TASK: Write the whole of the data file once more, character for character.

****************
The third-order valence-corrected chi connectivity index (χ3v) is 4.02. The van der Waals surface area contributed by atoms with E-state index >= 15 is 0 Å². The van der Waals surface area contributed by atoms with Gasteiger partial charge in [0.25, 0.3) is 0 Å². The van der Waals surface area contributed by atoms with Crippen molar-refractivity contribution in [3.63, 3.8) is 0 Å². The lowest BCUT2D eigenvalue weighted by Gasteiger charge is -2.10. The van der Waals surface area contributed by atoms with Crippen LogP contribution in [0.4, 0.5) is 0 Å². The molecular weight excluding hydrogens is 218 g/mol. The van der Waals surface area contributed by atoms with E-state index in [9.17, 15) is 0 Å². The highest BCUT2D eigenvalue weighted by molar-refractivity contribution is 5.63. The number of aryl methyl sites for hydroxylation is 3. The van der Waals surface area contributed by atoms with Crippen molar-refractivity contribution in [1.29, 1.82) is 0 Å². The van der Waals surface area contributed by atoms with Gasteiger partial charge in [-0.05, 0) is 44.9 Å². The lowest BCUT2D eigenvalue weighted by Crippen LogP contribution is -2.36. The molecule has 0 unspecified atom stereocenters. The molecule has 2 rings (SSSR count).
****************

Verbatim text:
The third-order valence-corrected chi connectivity index (χ3v) is 4.02. The van der Waals surface area contributed by atoms with E-state index >= 15 is 0 Å². The van der Waals surface area contributed by atoms with Gasteiger partial charge in [0.25, 0.3) is 0 Å². The van der Waals surface area contributed by atoms with Crippen molar-refractivity contribution in [3.63, 3.8) is 0 Å². The lowest BCUT2D eigenvalue weighted by Gasteiger charge is -2.10. The van der Waals surface area contributed by atoms with Crippen LogP contribution in [0.4, 0.5) is 0 Å². The molecular weight excluding hydrogens is 218 g/mol. The van der Waals surface area contributed by atoms with E-state index in [9.17, 15) is 0 Å². The highest BCUT2D eigenvalue weighted by molar-refractivity contribution is 5.63. The number of aryl methyl sites for hydroxylation is 3. The van der Waals surface area contributed by atoms with Crippen molar-refractivity contribution in [1.29, 1.82) is 0 Å². The van der Waals surface area contributed by atoms with Gasteiger partial charge in [-0.05, 0) is 44.9 Å². The lowest BCUT2D eigenvalue weighted by Crippen LogP contribution is -2.36. The molecule has 0 unspecified atom stereocenters. The molecule has 2 rings (SSSR count).